Port Alberni city council is planning to “stay the course” for this year’s five-year draft financial plan, sticking to the same figures as the 2017-2021 plan.
In this draft, all departments except three (police, fire department and economic development) will be held to one percent increases in 2022, keeping to five percent over five years.
The draft also includes proposed annual taxation increases of three percent for residential taxpayers.
City council last year elected to shift its reliance on industrial tax revenues to a focus on infrastructure renewal, through a gradual redirection of heavy industry tax revenue to infrastructure reserve funds.
In 2017, the city projected spending $930,000 on infrastructure, but in the end, only spent $708,000. Most of that money went back into operations, instead.
“We actually declined last year the money that goes into infrastructure,” said city CAO Tim Pley. “Which is obviously not the direction we wanted to go.”
One of the city’s most expensive departments, policing, will see a five year net increase of $563,930, or 8.5%.
Last year, council determined that the city experiences a policing “surplus” that is actually an under expenditure of revenue, largely because of temporary vacancies. The money goes back into the city and is put into a reserve fund for major policing costs. Council voted to use this surplus to pay for an additional RCMP member, and also to remove the cap on the reserve fund. The city now pays for 34 RCMP members but only budgets for 32, relying on that surplus to pay for the extra two members.
“We can do that safely because we have one million dollars in a reserve fund,” said Pley.
This draft budget also shows the reduction of one RCMP member in 2019, bringing the total number of officers down to 33.
The engineering and administration budget will be decreasing starting this year, after the city voted last year to redirect 30 percent of the engineering technologists’ costs into the capital budget over a five-year period.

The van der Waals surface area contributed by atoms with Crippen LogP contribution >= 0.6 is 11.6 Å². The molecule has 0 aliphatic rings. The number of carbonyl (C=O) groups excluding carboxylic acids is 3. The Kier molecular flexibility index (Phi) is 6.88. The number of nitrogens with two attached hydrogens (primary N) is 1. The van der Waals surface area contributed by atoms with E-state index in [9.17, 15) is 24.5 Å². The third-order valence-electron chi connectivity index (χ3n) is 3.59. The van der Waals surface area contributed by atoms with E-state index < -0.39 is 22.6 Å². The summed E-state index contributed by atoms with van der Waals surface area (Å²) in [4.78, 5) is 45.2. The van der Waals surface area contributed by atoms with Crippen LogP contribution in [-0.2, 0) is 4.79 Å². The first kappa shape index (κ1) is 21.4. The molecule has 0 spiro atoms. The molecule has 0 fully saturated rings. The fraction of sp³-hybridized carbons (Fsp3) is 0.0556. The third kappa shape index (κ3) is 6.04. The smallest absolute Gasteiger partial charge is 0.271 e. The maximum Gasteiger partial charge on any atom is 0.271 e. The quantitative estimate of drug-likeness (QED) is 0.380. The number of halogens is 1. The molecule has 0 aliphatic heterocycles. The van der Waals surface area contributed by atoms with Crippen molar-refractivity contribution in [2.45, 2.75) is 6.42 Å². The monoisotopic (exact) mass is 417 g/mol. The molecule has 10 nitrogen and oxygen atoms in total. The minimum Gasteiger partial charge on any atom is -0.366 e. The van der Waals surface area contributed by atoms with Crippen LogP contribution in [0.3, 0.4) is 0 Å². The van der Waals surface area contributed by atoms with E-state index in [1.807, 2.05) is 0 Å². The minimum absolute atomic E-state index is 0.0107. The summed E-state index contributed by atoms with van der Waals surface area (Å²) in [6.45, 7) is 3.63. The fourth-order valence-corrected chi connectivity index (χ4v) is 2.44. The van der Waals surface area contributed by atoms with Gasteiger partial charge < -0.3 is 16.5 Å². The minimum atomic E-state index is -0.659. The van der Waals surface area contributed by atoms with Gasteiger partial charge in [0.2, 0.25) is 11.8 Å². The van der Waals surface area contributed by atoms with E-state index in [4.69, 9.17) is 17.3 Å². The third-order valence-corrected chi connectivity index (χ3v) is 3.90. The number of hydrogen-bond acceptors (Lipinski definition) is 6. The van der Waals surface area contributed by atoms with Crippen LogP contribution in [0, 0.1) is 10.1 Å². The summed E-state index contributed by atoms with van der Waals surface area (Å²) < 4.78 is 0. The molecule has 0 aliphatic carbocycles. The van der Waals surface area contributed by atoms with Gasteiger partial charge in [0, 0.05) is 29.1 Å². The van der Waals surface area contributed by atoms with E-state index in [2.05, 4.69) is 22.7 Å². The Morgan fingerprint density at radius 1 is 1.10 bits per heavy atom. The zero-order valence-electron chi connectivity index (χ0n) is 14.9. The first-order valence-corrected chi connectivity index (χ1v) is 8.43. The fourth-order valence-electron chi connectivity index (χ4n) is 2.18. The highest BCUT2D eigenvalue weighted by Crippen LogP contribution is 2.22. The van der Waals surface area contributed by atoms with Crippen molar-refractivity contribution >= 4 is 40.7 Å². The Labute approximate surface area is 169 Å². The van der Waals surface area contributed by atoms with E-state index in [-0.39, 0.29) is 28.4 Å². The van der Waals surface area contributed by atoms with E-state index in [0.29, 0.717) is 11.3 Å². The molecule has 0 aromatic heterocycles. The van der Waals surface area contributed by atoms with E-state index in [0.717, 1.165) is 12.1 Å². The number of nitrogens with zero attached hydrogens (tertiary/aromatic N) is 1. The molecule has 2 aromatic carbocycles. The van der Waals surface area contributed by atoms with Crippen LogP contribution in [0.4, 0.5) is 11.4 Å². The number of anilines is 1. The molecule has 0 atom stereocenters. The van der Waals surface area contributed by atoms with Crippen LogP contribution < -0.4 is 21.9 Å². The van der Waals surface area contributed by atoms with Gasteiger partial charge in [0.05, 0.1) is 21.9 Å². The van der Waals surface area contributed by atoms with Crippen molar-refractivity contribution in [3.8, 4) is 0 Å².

Over the next five years, the city will be reducing consulting services by 50 percent, resulting in a drop from $40,000 to $20,000.
Councillor Sharie Minions was concerned about this reduction. “What does that 20,000 actually represent?” she asked. “It looks great on paper now. But what’s not going to get done because we’re cutting that budget in half?”
“It takes away our flexibility,” said Pley.
The reduction will reduce council and staff’s ability to make quick decisions on projects, such as a heavy truck count.
The Fire Department will see the largest rise, with a five year net increase of $443,155 or 13.7%.
Although Heritage and Culture saw a jump in costs in 2017, this was largely because of funding the city approved for McLean Mill. 2018-2022 is projected to see a decrease of $167,181, or 25.6%.
However, McLean Mill Society director Bill Collette was in council chambers last Monday to ask for an additional $25,000, bringing the mill’s budget to $200,000 on the operational side. This is still an 11 percent drop from last year’s ask.
“Our intent always was to drop it annually,” said Collette.
The next budget meeting, scheduled for Monday, Jan. 29 at 6 p.m., will feature an e-town hall format with opportunities for members of the public to voice their opinions, suggest new ideas and ask questions.
Another meeting on Monday, Feb. 19 will feature roundtable discussions with city managers. Other meeting dates are to be determined, although final approval of the budget will take place on Apr. 9. All meetings will be open to the public.
The draft budget, as well as Pley’s budget presentation, is available to view online.